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Company to make 5,000 snack pouches for Catawba boy, 3, with terminal cancer

Less than two weeks ago, Neil Grimmer, the co-founder, CEO and “Chief Dad” at Plum Organics, had never heard of Harlan Sullins, a 3-year-old boy from Catawba.

But now, Grimmer and his California-based organic children’s food company are doing all they can to “be a small ray of sunshine in a very dark moment” for Harlan and his family.

Harlan has been battling a rare form of brain cancer since he was two, one that he is not expected to survive. Plum Organics used to make his favorite snack, a raspberry oatmeal blend in a pouch. The San Francisco-area company discontinued the product six months ago, Grimmer said, and when Jacki Sullins, Harlan’s mother, started to run out of her son’s stash, she took to social media to ask for help.

Hundreds of people across the country started searching in every store they could for the pouches, and a friend of the Sullins family reached out to Plum.

“Once we heard the search for some of these products was on, we sent a note to our entire network of retailers,” Grimmer said.

A few stores in California told Plum they still had stock, and Plum employees got in their cars to go pick up the products and send them overnight to Harlan, Grimmer said.

Meanwhile, other people across the country started shipping pouches they found to Harlan.

“Harlan just grins ear to ear seeing the oatmeal arrive,” Sullins said. “A few times, he’s said to me, ‘My oatmeal! For me!’ as he points to himself.”

Harlan’s love of the raspberry swirl oatmeal started when he was in chemotherapy and it was the only thing he could keep down, Sullins said. It became his go-to snack. During radiation treatments, it wasn’t unusual for him to eat four to eight pouches every day.

Helping customers and catering to children and their needs is what Plum is all about, said Grimmer, who was touched by Harlan’s story as a father and as a man whose wife battled cancer last year.

“Really, early on, my team said they wanted to fill the immediate need, but we were also brainstorming how we could produce some more of this for Harlan,” he said.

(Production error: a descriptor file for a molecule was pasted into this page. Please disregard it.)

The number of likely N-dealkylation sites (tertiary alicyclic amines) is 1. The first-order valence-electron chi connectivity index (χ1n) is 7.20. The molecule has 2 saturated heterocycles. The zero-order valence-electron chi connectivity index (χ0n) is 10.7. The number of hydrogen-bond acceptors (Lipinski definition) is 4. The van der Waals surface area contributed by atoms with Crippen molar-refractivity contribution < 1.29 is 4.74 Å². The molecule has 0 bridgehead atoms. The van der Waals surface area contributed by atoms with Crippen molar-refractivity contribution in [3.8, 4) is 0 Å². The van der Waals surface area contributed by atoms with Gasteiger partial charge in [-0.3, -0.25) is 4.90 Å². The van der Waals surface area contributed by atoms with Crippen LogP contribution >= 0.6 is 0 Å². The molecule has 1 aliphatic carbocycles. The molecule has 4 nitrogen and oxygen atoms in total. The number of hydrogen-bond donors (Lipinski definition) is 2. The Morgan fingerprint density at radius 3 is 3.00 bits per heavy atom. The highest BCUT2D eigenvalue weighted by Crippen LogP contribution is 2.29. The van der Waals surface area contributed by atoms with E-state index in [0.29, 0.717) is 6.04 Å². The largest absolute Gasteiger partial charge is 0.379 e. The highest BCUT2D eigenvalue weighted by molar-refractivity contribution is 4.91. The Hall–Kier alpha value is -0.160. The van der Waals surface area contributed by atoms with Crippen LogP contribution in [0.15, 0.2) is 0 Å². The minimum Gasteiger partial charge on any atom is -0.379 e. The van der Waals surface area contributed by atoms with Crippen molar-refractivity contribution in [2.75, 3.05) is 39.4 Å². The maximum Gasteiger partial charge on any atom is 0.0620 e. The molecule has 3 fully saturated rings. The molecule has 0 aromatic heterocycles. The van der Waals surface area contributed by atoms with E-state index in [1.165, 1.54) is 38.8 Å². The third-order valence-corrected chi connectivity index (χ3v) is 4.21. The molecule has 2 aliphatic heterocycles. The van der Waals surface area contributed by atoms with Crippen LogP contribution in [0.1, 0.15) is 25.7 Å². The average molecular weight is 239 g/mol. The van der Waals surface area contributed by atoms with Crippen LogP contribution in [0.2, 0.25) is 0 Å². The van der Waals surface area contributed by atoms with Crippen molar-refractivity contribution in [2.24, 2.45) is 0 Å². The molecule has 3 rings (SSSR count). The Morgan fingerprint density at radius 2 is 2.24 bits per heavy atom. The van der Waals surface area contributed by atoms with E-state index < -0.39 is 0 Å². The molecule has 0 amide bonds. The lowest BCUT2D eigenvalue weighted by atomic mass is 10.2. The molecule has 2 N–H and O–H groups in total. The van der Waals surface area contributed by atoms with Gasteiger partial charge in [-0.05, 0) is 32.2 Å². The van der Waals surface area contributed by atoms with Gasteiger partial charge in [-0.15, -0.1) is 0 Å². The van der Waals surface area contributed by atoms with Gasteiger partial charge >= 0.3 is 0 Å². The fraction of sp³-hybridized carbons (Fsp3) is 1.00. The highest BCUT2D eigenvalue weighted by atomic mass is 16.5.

They contacted one of their production locations, which agreed immediately to do a special run of the raspberry swirl oatmeal, which they’re renaming “Harlan’s Oatmeal.” The designers stepped up and said they wanted to put “Harlan the Hero,” as he’s known online, and his picture on a special label.

At no charge to the family, about 5,000 pouches of Harlan’s oatmeal will be on its way to South Carolina in three to four weeks, Grimmer said.

Harlan’s parents wanted to share the story of his battle with cancer, Sullins said, but now everyone is doing it for them, and over something as small as oatmeal.

“That’s a very powerful and beautiful thing,” Sullins said. “The world is learning not only about our Harlan, but about childhood cancer and that it does exist.”

Actions like this are what all brands should be doing, Grimmer said. At a staff meeting Monday morning, he told the Plum team about why actions like this matter.

“These moments are reminders for why we are in business,” he said.

And for the Sullins family, they are reminders of the goodness that exists in people in the face of enormous sadness.

“When everything seems dark and lost, this unexpected ray of light lets you know that this is one less thing to worry about, that people are going to get us all through this,” Sullins said.

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